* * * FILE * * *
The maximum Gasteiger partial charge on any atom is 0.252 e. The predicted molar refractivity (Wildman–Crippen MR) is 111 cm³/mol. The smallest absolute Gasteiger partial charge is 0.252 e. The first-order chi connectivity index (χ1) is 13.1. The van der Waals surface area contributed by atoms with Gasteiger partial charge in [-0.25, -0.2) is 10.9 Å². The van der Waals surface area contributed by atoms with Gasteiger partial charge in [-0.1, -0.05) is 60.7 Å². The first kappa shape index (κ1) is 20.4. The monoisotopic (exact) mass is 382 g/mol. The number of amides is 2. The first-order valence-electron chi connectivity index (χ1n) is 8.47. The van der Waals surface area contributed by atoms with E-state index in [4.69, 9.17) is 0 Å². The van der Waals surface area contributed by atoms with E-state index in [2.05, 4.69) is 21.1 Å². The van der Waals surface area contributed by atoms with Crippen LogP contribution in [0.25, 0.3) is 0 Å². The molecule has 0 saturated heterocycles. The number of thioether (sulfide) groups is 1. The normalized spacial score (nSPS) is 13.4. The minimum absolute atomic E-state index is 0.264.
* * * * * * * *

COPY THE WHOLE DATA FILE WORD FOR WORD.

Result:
The maximum Gasteiger partial charge on any atom is 0.252 e. The predicted molar refractivity (Wildman–Crippen MR) is 111 cm³/mol. The smallest absolute Gasteiger partial charge is 0.252 e. The first-order chi connectivity index (χ1) is 13.1. The van der Waals surface area contributed by atoms with Gasteiger partial charge in [-0.25, -0.2) is 10.9 Å². The van der Waals surface area contributed by atoms with Gasteiger partial charge in [-0.1, -0.05) is 60.7 Å². The first kappa shape index (κ1) is 20.4. The monoisotopic (exact) mass is 382 g/mol. The number of amides is 2. The first-order valence-electron chi connectivity index (χ1n) is 8.47. The van der Waals surface area contributed by atoms with E-state index in [4.69, 9.17) is 0 Å². The van der Waals surface area contributed by atoms with E-state index in [2.05, 4.69) is 21.1 Å². The van der Waals surface area contributed by atoms with Crippen LogP contribution in [0.25, 0.3) is 0 Å². The molecule has 0 saturated heterocycles. The number of thioether (sulfide) groups is 1. The normalized spacial score (nSPS) is 13.4. The minimum absolute atomic E-state index is 0.264.